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Shaun Lintern, senior patient safety correspondent
Jeremy Hunt should by now have completed 100 visits to NHS trusts as part of his pledge to visit all trusts to talk specifically about patient safety.
These visits include a presentation from the trust medical director, before the secretary of state delivers his own talk on patient safety in the NHS and the policies being pursued by the government. Staff then get the chance to ask questions.
These visits are not the usual stage managed political visits. They are designed, as Mr Hunt told HSJ, to “send a message” to the trust’s leadership and staff that patient safety must remain a priority. That it is Mr Hunt’s priority.
I observed a recent visit to Epsom and St Helier University Hospitals Trust. Mr Hunt spoke for 40 minutes, starting with some examples of patient harm that clearly convinced him safety was what would define his time at the Department of Health, post-Francis report. He explained why he believed imposing the Care Quality Commission ratings system was right and why he did not support other changes, such as minimum staffing ratios for nurses.
Mr Hunt avoided slipping into the role of a politician giving a stump speech and instead spent a long time explaining his thinking about culture and the need for change in the NHS. It was not all about his policies and decisions, nor was it an entirely positive talk. He accepted the challenges around funding, social care, recruitment and fears of speaking up. Of course, there was lots Mr Hunt didn’t mention, and this briefing has previously taken him to task on the areas he should be paying attention to.
Built on sand?
What was striking was how Mr Hunt appeared less like a politician and more like a service manager or policy leader. He no longer needs notes to speak for 40 minutes on complex safety issues – he knows it in detail. At several points, it was clear he was preparing to finish but something else came to his mind that he felt was important to share, so he would speak a bit more with clear enthusiasm for the topic.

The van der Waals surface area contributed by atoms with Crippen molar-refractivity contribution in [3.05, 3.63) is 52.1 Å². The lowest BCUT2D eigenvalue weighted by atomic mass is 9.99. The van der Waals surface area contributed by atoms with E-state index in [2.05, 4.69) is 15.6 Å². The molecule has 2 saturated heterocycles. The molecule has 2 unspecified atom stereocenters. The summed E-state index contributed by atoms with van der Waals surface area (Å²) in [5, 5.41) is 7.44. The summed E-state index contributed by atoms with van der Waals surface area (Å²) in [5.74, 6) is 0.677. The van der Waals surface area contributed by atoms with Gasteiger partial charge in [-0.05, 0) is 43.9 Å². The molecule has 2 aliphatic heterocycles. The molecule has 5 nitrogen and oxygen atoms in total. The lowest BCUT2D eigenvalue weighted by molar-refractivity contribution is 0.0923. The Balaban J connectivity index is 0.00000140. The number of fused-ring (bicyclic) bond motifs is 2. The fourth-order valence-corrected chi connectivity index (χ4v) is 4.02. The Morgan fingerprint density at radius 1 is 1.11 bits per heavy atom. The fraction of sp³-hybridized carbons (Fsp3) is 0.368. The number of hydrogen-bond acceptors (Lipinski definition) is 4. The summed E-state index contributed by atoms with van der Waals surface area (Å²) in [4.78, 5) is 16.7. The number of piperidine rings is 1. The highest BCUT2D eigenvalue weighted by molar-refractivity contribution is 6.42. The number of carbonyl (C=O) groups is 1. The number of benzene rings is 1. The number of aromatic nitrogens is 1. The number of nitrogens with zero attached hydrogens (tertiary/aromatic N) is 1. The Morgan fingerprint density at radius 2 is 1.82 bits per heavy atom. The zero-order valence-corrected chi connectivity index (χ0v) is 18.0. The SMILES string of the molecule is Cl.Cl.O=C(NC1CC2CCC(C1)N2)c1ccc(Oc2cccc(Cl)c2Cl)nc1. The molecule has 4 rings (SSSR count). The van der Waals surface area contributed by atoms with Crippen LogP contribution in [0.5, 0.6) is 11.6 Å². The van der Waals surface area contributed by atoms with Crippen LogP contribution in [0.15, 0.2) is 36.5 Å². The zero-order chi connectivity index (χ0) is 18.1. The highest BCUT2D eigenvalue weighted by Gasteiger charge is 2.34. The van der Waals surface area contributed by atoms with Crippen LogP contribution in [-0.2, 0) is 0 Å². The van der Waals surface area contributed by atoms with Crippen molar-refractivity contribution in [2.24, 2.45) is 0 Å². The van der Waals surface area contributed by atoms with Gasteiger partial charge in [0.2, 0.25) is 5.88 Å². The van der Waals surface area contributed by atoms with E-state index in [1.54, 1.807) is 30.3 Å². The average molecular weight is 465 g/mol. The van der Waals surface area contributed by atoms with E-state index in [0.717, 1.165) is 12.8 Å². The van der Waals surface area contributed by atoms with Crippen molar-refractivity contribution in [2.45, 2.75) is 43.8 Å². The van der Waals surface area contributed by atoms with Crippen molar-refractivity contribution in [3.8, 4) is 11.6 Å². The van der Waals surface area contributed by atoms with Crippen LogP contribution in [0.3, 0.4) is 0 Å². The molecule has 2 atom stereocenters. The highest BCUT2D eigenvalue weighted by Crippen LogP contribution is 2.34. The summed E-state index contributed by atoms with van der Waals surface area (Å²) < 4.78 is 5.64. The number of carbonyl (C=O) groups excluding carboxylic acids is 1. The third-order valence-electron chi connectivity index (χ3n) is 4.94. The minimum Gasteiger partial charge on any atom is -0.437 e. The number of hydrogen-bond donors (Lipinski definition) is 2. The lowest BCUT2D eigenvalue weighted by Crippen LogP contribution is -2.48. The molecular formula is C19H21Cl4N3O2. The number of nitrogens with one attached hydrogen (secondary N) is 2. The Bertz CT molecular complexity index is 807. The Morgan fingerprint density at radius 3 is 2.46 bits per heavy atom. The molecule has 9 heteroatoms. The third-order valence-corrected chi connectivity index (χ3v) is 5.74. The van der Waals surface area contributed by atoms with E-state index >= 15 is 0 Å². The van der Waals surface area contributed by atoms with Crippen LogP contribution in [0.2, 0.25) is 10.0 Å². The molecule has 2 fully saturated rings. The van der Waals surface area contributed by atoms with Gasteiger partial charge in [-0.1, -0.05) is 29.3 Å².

He was right when he said the NHS faces a choice. The Mid Staffs report was published five years ago and the NHS can either let that become history and move on to something else or it can push further on safety, given that the levels of real harm remain far too high.
Mr Hunt has the air of a minister who knows he’s on borrowed time – as he told the audience, he will not be health secretary forever. But as he approaches being the longest serving secretary of state for health, Mr Hunt has a confidence that can only come from having successfully told the prime minister he is not going to be moved and being immersed in his brief for half a decade.
It’s not a bad thing for a health secretary to have such a focus on safety and be at the height of their powers. Many have failed to really grasp this part of their role. Perhaps, the only benefit of the Lansley reforms was to make it easier for the health secretary to become effectively the patient in chief – which Mr Hunt is clearly enjoying.
But many challenges remain on patient safety despite the substantial progress being made. Mr Hunt will need to marshal all his experience to ensure the government’s austerity measures do not reveal the temple to safety, which he has been so keen to construct, is built on sand. His lobbying for a longer term funding settlement and an end to the 1 per cent pay cap suggest he knows this too.